Global Jewish peoplehood

The Jews we don’t see and don’t fund – and why they matter

In Short

What happens to the two million Jews who make up 15 percent of world Jewry and live outside North America and Israel, often in places with systemic economic challenges and deep-rooted antisemitism?

Jewish philanthropy in the United States is directed largely to two regions: North America––home to the majority of Jews and the majority of fundraising dollars––and Israel. It’s understandable that donors focus on supporting their local communities and the Jewish homeland. But since the U.S. has such a significant amount of the world’s wealth, plus cultural and tax incentives which encourage philanthropy, the rest of the world’s Jews face a significant disadvantage. What happens to the two million Jews who make up 15 percent of world Jewry and live outside North America and Israel, often in places with systemic economic challenges and deep-rooted antisemitism? Jewish communities all over the world are important to present and future Jewish life everywhere, and if we don’t support them now, we fail to look out for our fellow Jews and lose the opportunity to ensure a diverse and thriving global Jewish community.

Nearly half a million Jews live in France, 300,000 in the United Kingdom, and significant populations in Argentina, Russia, Brazil, South Africa and Ukraine, with a smaller Jewish presence in nearly 70 other countries. These Jews represent the cultural, religious and ethnic diversity of the Jewish people, yet many are only marginally affiliated with Jewish life. Those who do not identify as Orthodox have few opportunities to explore and connect with their Judaism, putting them at risk of losing touch with their Jewish identity. We need to invest in strengthening these Jewish communities.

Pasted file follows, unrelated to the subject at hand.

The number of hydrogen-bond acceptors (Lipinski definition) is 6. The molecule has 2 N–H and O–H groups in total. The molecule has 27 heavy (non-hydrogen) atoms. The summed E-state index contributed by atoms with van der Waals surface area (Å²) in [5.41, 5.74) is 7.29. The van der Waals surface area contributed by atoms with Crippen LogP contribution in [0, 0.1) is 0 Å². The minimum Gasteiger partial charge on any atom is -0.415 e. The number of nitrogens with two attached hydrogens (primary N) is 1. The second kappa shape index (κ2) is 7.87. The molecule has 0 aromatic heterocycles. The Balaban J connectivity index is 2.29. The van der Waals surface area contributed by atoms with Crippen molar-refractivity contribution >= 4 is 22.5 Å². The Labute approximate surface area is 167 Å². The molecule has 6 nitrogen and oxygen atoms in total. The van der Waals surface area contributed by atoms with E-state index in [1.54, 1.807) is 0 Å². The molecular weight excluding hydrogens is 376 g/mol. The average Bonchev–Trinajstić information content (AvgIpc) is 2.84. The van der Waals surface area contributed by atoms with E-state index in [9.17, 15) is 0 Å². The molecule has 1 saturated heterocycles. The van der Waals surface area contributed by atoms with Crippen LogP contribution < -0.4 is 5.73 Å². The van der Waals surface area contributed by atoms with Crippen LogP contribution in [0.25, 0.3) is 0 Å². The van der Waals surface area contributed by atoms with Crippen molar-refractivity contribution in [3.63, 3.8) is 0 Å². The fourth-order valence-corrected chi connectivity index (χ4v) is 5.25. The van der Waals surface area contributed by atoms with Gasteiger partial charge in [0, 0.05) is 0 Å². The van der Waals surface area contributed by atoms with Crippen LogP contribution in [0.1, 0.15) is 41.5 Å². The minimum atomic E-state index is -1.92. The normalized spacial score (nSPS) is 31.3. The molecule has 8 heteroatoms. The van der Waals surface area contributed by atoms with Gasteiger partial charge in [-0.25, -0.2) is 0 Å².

By supporting global Jewish communities, we not only fulfill our responsibility to support Jews wherever they live and halt the trend of shrinking Jewish populations, but we also ensure Jewish diversity, encourage Jewish engagement and fight antisemitism.   

American  philanthropy can fuel a resurgence of global Jewish life, especially in Eastern Europe, countries of the former Soviet Union, and other communities that can’t support themselves. Consider Latin America, which is experiencing an ever-worsening economic crisis. Argentina, Brazil and Venezuela, home to a few hundred thousand Jews, suffer unemployment and inflation, not to mention the humanitarian challenges in Cuba, where no one has been able to travel to bring in critical medical and other needed supplies for a year and half.  

We celebrate the contributions of Jews of different backgrounds who represent the vast tapestry of the Jewish people. But we tend to focus on Jewish diversity in the United States. What about the Jews living in their countries of origin and what about their deep-rooted cultures, customs and traditions? In those places, Jews maintain their cultural legacy by living it, not through memories and homages to their grandparents who came from Ukraine or Morocco and likely get watered down from one generation to the next. Let’s support those Jews who sustain their authentic cultures at home and don’t choose to move to Israel or North America. In a world of digital connectivity, ease of international travel and a global economy, we are not so far removed from our fellow Jews. We should see them, appreciate them, and compare our similarities and differences. We should also make sure they remain strong.